‘TAKE YOUR PICK’: Trump administration says, ‘No wall? No DACA’

WASHINGTON, D.C. — The Trump administration has drawn a red line in the sand when it comes to demands from Democrats regarding DACA. No wall? No DACA. It’s that simple.

Appearing on Fox News‏ Channel’s “America’s Newsroom,” White House aide Kellyanne Conway said President Donald Trump has made it very clear to Democrats there would be “no DACA without funding for the wall.”

“This president won in part on taking a tough stand against illegal immigrants just coming over the border,” said Conway. “People want to know that our borders are secure, and this president has a 70-point immigration plan. I know people on the left want to boil it down to DACA and DACA alone. He put out a 70-point immigration plan. Read it. it is there for you to see and transparent.”

“The president has made very clear, and he hasn’t wavered that there is no DACA without funding for the wall, Conway continued. “The wall is to be built. He made that promise. It has begun and very important for folks to see tangibly that we are getting tougher on border security. The president has also made very clear his immigration vision includes an end to chain migration, an end to the visa lottery program and more ICA agents, immigration and border patrol agents at the border so that the men and women there who bravely do their work every day have more support and resources. He has talked about a merit-based immigration system. So it’s a very comprehensive plan that people should look at and not boil it down to just DACA. Democrats know how he feels about this.”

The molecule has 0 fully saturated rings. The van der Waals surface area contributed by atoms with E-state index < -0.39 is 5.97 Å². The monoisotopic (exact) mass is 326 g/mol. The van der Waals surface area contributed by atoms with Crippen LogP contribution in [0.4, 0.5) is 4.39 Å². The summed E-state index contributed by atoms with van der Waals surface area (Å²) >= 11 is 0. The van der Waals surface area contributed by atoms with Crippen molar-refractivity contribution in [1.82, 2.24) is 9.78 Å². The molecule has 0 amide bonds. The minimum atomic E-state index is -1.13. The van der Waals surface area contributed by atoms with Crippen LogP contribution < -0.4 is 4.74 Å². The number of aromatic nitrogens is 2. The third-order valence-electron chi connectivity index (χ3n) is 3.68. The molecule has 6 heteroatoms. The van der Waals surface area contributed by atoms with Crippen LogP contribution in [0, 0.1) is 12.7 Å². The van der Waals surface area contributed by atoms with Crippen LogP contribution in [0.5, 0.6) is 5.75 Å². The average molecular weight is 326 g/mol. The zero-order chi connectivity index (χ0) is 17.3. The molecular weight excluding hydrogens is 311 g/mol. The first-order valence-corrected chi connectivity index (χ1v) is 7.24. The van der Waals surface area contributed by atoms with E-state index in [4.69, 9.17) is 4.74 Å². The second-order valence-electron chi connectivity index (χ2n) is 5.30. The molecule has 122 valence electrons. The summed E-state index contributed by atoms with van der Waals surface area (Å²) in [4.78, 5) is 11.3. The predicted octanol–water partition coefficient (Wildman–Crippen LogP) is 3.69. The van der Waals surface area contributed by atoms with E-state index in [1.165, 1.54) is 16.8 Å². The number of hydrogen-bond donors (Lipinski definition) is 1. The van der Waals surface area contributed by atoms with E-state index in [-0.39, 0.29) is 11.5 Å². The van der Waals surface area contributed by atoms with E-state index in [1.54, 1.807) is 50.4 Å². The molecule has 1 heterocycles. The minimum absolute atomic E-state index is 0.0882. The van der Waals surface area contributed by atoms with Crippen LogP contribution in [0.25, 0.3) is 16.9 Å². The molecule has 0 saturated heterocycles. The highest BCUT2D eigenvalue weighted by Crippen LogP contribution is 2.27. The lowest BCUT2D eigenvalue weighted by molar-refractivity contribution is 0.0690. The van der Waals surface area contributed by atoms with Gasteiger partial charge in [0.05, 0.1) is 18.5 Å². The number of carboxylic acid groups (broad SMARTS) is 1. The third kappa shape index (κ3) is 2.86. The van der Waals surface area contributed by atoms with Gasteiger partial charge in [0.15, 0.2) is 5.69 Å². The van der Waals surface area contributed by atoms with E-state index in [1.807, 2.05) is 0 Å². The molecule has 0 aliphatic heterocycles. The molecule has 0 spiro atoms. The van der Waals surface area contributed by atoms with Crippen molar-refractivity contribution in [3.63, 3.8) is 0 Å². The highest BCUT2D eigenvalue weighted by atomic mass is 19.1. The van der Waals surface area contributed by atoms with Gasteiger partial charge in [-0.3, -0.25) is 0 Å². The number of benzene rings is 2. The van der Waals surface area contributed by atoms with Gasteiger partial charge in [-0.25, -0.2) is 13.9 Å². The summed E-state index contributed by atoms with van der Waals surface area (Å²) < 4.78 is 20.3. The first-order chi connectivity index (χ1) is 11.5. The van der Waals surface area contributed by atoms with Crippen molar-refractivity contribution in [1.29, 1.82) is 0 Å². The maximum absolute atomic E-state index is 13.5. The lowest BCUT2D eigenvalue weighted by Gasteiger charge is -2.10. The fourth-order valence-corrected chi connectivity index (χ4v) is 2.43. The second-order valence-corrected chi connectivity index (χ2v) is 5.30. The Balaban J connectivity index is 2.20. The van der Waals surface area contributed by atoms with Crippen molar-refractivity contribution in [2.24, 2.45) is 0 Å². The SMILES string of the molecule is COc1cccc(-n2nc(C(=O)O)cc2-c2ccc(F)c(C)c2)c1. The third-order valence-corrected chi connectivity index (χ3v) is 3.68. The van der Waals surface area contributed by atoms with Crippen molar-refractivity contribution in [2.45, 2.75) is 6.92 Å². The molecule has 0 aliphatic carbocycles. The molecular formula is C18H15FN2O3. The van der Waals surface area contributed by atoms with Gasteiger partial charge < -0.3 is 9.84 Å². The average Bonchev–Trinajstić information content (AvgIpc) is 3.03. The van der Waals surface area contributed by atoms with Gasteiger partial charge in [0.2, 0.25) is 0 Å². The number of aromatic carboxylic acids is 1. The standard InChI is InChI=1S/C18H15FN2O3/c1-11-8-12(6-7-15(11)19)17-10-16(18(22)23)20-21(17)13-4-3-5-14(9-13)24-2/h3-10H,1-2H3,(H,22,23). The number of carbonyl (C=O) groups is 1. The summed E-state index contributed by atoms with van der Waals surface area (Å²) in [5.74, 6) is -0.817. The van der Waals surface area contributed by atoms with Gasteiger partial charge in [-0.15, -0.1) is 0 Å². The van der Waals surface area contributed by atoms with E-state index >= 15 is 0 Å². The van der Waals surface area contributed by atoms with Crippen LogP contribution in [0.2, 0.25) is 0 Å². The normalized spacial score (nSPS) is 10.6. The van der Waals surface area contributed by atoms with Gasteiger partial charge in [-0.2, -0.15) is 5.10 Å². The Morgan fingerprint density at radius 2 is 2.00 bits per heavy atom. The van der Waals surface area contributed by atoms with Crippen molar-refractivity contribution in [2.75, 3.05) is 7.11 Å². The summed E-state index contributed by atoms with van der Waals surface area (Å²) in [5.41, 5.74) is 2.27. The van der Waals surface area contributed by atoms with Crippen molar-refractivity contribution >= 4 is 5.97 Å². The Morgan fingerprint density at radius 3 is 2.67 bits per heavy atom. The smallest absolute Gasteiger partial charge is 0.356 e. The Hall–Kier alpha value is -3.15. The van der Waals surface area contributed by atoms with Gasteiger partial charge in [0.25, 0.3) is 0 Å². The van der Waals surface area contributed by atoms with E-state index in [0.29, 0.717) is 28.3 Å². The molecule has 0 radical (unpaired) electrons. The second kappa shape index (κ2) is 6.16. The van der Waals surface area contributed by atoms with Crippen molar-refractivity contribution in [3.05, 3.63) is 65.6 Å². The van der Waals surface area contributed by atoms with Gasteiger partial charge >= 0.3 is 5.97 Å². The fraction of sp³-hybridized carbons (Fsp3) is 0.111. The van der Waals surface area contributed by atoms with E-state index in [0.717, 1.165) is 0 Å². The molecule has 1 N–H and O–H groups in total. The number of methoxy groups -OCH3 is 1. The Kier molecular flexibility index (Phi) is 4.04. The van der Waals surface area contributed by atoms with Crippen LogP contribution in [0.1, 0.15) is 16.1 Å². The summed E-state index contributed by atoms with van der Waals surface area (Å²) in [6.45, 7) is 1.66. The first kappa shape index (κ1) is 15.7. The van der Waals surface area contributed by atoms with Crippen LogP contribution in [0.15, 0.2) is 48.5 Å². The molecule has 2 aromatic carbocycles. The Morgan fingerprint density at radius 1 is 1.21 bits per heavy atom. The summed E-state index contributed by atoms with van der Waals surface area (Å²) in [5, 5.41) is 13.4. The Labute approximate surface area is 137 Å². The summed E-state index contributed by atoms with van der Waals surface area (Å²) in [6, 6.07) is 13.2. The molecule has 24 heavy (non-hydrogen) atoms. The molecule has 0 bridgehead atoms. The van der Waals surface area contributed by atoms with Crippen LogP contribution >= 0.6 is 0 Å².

The president’s touch stance on the issue follows an end of year meeting between Senate Minority Leader Chuck Schumer of New York and House Minority Leader Nancy Pelosi of California which took place in late December in which the pair demanded that President Trump protect the Obama-era program that allows children brought to the US illegally to stay in the country.

The president, however, who campaigned heavily on a promise to build a secured border wall dividing the United States from Mexico, said he refuses to grant demands on DACA until full funding is approved to build the wall.

In September of 2017, Trump ended the Deferred Action for Childhood Arrivals program, permitting a six-month delay to allow Congress to pass legislation protecting those who had arrived in the U.S. as children.

Congressional Republicans have said they would support some form of legislation to protect so called “Dreamers”, but would want it paired with tighter border security measures.

dacadecision

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